Partnership Manager

Chloë Smith

“Collect data once and use them many times” is a well-worn GiGL saying. Naturalists going out to observe the wildlife in their local environments are rarely doing so because of the planning system in the UK. Through talks and meetings GiGL speak to the species recording community about the many uses of the observations they make and advocate the value of reusing the observations. Getting notable and protected species highlighted in the data search report, and therefore available for consideration in the planning process, can be a motivation for recorders to share their data once they hear of how it is used in London.

Community Officer

Benjamin Town

GiGL’s data services encompass more than just this data search report. Other services may be a bespoke data investigation to answer a specific question from a GiGL Partner or creating a map of youth related open spaces for a dance group in Camden, but they often have a way of winding up as new services in the report too.

Partnership Officer

Emma Knowles

GiGL actively uses these incredible datasets for data modelling, map making, and other projects to inform decision-makers, land managers, policy-setters, curious students, media outlets and many more in London. GiGL’s core datasets are the backbone of an astonishing array of outputs that are informed by, or created for, partners and clients. Listening to the people and organisations around GiGL is a common thread of these projects.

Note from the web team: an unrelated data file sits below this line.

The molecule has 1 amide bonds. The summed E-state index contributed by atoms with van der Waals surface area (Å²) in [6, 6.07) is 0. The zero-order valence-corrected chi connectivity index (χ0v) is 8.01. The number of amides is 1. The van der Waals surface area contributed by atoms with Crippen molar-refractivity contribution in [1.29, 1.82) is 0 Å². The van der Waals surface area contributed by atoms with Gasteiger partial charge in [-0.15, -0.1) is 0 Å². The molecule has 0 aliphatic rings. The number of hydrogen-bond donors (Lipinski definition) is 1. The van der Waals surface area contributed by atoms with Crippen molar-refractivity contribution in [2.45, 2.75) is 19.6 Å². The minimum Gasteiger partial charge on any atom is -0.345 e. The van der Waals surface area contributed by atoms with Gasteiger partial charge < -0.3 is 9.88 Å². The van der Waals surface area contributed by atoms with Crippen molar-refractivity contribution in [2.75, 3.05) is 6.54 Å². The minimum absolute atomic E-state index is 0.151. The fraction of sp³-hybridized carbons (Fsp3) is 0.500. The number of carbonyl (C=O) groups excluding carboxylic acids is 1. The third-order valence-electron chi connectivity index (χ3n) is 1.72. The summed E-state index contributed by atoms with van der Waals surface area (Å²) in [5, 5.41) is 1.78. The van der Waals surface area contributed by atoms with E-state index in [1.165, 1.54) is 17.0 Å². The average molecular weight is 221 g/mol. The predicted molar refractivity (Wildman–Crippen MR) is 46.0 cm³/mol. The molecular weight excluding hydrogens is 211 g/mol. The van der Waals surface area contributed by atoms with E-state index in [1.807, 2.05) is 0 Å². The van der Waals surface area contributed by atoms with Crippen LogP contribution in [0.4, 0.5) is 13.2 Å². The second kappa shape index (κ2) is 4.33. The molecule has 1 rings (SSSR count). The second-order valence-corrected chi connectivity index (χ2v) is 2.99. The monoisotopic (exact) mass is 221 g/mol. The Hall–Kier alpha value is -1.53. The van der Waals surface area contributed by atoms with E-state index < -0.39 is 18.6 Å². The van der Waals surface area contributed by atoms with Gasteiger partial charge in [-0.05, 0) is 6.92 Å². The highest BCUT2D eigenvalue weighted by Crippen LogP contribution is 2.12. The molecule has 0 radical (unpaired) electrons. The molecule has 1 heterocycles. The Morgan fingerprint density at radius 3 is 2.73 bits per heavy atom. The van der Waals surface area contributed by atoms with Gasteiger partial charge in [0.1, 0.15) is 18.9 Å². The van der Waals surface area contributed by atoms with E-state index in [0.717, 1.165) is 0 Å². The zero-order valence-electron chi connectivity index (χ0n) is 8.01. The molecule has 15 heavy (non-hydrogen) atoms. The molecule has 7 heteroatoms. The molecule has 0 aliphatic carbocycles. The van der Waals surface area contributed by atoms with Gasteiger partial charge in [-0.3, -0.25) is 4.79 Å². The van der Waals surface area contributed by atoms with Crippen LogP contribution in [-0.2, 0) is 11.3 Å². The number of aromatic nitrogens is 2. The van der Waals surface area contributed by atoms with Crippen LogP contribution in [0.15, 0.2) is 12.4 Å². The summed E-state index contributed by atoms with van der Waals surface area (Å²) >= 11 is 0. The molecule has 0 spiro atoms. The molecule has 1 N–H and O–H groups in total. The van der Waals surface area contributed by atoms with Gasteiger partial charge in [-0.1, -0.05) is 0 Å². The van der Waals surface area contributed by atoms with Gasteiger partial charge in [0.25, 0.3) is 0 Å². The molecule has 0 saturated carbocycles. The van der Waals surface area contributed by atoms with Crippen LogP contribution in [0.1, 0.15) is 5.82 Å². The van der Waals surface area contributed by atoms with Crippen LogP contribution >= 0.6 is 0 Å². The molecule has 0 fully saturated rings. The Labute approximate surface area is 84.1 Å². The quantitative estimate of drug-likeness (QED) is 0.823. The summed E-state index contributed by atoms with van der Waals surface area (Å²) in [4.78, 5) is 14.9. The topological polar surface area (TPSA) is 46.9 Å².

Partnership Officer

Minhyuk Seo

The costs of the report relate to the data management involved, not to the data. As a social enterprise the profit GiGL makes has to be reinvested in the core purpose of the organisation. By using the data search service environmental consultants are also investing in the support GiGL is able to provide local recorders.

Community Manager

Maria Longley